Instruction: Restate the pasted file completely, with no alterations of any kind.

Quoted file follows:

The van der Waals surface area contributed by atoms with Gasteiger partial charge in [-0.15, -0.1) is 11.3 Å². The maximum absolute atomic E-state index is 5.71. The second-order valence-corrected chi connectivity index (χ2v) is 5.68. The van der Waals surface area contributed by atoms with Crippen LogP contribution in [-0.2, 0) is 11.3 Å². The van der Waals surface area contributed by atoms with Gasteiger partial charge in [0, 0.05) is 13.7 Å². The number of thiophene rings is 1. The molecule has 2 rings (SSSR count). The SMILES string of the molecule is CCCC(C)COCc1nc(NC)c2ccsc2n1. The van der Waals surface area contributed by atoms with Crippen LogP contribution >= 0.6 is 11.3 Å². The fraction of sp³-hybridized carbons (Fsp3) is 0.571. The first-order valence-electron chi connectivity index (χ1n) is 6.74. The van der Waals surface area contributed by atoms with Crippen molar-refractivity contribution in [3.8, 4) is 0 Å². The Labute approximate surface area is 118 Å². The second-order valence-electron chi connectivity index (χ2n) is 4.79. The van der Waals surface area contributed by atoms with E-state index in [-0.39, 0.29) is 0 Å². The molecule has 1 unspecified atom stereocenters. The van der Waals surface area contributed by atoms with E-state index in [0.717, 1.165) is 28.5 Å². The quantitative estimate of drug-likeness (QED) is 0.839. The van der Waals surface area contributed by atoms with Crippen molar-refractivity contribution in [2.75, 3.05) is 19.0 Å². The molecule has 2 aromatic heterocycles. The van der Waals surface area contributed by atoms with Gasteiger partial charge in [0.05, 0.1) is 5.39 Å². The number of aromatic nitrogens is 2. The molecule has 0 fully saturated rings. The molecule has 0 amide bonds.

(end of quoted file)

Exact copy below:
The van der Waals surface area contributed by atoms with Gasteiger partial charge in [-0.15, -0.1) is 11.3 Å². The maximum absolute atomic E-state index is 5.71. The second-order valence-corrected chi connectivity index (χ2v) is 5.68. The van der Waals surface area contributed by atoms with Crippen LogP contribution in [-0.2, 0) is 11.3 Å². The van der Waals surface area contributed by atoms with Gasteiger partial charge in [0, 0.05) is 13.7 Å². The number of thiophene rings is 1. The molecule has 2 rings (SSSR count). The SMILES string of the molecule is CCCC(C)COCc1nc(NC)c2ccsc2n1. The van der Waals surface area contributed by atoms with Crippen LogP contribution >= 0.6 is 11.3 Å². The fraction of sp³-hybridized carbons (Fsp3) is 0.571. The first-order valence-electron chi connectivity index (χ1n) is 6.74. The van der Waals surface area contributed by atoms with Crippen molar-refractivity contribution in [3.8, 4) is 0 Å². The Labute approximate surface area is 118 Å². The second-order valence-electron chi connectivity index (χ2n) is 4.79. The van der Waals surface area contributed by atoms with E-state index in [-0.39, 0.29) is 0 Å². The molecule has 1 unspecified atom stereocenters. The van der Waals surface area contributed by atoms with E-state index in [0.717, 1.165) is 28.5 Å². The quantitative estimate of drug-likeness (QED) is 0.839. The van der Waals surface area contributed by atoms with Crippen molar-refractivity contribution in [2.75, 3.05) is 19.0 Å². The molecule has 2 aromatic heterocycles. The van der Waals surface area contributed by atoms with Gasteiger partial charge in [0.05, 0.1) is 5.39 Å². The number of aromatic nitrogens is 2. The molecule has 0 fully saturated rings. The molecule has 0 amide bonds.